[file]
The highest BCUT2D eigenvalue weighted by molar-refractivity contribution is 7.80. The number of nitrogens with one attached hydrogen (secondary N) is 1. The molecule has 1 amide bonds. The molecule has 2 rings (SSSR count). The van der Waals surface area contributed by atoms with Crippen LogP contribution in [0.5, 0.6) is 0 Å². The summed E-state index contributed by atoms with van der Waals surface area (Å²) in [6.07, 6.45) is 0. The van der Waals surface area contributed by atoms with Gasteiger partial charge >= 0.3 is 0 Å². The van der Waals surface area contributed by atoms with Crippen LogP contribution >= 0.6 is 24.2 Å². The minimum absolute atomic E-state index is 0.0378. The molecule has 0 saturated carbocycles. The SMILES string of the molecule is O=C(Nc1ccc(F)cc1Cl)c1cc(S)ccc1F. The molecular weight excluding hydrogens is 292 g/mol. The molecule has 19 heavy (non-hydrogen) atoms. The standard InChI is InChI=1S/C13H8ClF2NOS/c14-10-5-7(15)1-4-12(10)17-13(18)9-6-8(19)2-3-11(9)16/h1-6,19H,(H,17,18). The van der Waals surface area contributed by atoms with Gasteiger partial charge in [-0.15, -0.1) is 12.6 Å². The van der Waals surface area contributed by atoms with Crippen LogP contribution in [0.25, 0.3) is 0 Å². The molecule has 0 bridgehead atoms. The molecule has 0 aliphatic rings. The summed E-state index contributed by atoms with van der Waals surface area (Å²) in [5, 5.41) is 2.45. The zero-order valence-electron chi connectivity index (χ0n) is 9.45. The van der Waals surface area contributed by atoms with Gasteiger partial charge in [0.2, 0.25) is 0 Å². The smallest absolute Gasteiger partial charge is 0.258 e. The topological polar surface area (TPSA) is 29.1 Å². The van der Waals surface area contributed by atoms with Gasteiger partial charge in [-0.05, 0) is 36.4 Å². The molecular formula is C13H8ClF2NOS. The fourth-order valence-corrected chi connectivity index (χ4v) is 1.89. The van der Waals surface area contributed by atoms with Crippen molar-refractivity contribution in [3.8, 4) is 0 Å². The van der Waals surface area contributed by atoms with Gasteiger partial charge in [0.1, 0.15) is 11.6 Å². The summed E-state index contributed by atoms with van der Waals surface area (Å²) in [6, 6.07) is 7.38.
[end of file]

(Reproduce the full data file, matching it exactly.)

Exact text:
The highest BCUT2D eigenvalue weighted by molar-refractivity contribution is 7.80. The number of nitrogens with one attached hydrogen (secondary N) is 1. The molecule has 1 amide bonds. The molecule has 2 rings (SSSR count). The van der Waals surface area contributed by atoms with Crippen LogP contribution in [0.5, 0.6) is 0 Å². The summed E-state index contributed by atoms with van der Waals surface area (Å²) in [6.07, 6.45) is 0. The van der Waals surface area contributed by atoms with Gasteiger partial charge >= 0.3 is 0 Å². The van der Waals surface area contributed by atoms with Crippen LogP contribution >= 0.6 is 24.2 Å². The minimum absolute atomic E-state index is 0.0378. The molecule has 0 saturated carbocycles. The SMILES string of the molecule is O=C(Nc1ccc(F)cc1Cl)c1cc(S)ccc1F. The molecular weight excluding hydrogens is 292 g/mol. The molecule has 19 heavy (non-hydrogen) atoms. The standard InChI is InChI=1S/C13H8ClF2NOS/c14-10-5-7(15)1-4-12(10)17-13(18)9-6-8(19)2-3-11(9)16/h1-6,19H,(H,17,18). The van der Waals surface area contributed by atoms with Gasteiger partial charge in [-0.15, -0.1) is 12.6 Å². The van der Waals surface area contributed by atoms with Crippen LogP contribution in [0.25, 0.3) is 0 Å². The molecule has 0 bridgehead atoms. The molecule has 0 aliphatic rings. The summed E-state index contributed by atoms with van der Waals surface area (Å²) in [5, 5.41) is 2.45. The zero-order valence-electron chi connectivity index (χ0n) is 9.45. The van der Waals surface area contributed by atoms with Gasteiger partial charge in [0.2, 0.25) is 0 Å². The smallest absolute Gasteiger partial charge is 0.258 e. The topological polar surface area (TPSA) is 29.1 Å². The van der Waals surface area contributed by atoms with Gasteiger partial charge in [-0.05, 0) is 36.4 Å². The molecular formula is C13H8ClF2NOS. The fourth-order valence-corrected chi connectivity index (χ4v) is 1.89. The van der Waals surface area contributed by atoms with Crippen molar-refractivity contribution in [3.8, 4) is 0 Å². The van der Waals surface area contributed by atoms with Gasteiger partial charge in [0.1, 0.15) is 11.6 Å². The summed E-state index contributed by atoms with van der Waals surface area (Å²) in [6, 6.07) is 7.38.